“Reach Out” to Celebrate National Depression Screening Day

By | October 8, 2019

Every year Thursday of the first full week in October is conducted, as an education and National Depression Screening day event by hospitals, clinics, colleges, and community groups nationwide. 

Reach Out

This year’s theme is, “Reach Out”, focusing on connecting with those around you and finding support for yourself and others.

By taking up regular health screening you gain a quick and easy way to spot the first sign of serious illness and opt for professional medical advice.

Screening points out the presence or absence of depressive symptoms and provide a referral for further evaluation if needed. You should see your doctor or a qualified mental health professional if you experience five or more of the symptoms indicated for longer than two weeks or if the symptoms are severe enough to interfere with your daily routine.

Symptoms to Watch Out:

  • A persistent sad, anxious or “empty” mood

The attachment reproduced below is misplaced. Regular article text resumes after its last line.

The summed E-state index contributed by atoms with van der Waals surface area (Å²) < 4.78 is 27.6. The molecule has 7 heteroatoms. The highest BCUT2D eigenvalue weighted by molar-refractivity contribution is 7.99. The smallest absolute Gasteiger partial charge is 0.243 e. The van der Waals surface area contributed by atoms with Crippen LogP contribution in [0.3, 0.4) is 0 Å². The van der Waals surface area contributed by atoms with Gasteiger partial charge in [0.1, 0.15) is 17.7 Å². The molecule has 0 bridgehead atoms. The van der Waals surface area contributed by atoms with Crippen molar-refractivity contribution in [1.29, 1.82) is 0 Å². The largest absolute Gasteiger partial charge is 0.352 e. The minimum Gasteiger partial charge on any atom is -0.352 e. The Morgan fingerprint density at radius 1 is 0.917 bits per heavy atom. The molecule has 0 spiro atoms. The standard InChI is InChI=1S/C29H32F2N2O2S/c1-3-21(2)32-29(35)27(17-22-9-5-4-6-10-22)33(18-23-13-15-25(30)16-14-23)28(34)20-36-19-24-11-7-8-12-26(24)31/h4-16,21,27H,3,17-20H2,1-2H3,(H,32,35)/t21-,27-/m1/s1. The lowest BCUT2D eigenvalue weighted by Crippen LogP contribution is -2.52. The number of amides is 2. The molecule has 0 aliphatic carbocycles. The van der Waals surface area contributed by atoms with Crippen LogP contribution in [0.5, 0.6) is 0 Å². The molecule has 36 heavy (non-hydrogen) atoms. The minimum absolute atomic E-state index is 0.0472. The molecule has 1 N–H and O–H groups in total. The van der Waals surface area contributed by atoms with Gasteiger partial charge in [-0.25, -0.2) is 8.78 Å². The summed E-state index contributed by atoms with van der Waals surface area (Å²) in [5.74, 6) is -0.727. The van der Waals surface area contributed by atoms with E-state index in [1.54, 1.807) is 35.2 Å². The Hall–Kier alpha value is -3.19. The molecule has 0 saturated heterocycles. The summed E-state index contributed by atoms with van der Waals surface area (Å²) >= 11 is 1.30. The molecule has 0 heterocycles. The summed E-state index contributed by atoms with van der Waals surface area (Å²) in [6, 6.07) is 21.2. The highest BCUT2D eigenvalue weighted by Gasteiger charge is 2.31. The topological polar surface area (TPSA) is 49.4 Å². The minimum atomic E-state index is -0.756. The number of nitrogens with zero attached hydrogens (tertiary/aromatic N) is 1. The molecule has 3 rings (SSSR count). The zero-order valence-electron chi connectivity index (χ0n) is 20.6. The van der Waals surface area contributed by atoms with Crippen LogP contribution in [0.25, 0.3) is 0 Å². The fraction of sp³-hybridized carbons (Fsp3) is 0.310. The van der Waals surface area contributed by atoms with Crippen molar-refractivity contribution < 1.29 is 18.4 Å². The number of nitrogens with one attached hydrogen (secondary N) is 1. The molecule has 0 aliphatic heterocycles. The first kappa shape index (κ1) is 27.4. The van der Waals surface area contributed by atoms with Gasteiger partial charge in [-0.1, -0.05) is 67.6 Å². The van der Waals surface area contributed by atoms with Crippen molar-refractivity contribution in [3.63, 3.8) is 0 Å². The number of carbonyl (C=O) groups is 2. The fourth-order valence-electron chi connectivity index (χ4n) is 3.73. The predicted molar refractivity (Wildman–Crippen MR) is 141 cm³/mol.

• Sleeping too little, early morning awakening, or sleeping too much
  • Reduced appetite and weight loss, or increased appetite and weight gain
  • Loss of interest or pleasure in activities once enjoyed
  • Restlessness or irritability
  • Difficulty concentrating, remembering or making decisions
  • Fatigue or loss of energy
  • Thoughts of death or suicide

For a very long time, depression and anxiety disorders are largely viewed as something to hide. 

Five Ways to Help Manage Depression Symptoms

  • Take back control; by looking at a challenging situation and deciding to move forward in a positive manner.
  • Get adequate sleep: If you are having difficulty sleeping and/or think you might have sleep apnea, consult your doctor.
  • Watch what you eat: Vitamins B12, D, and folate can play a role in alleviating mood disorders, so it’s vital to get adequate amounts.
  • Exercise regularlyExercise reduces depression, negative moods, and anxiety, while improving cognitive functioning and self-esteem.
  • Alternative therapies like acupuncture and meditation.

This day provides communities an opportunity to come together to learn about depression together. All of this helps fight the negative stigma surrounding depression.

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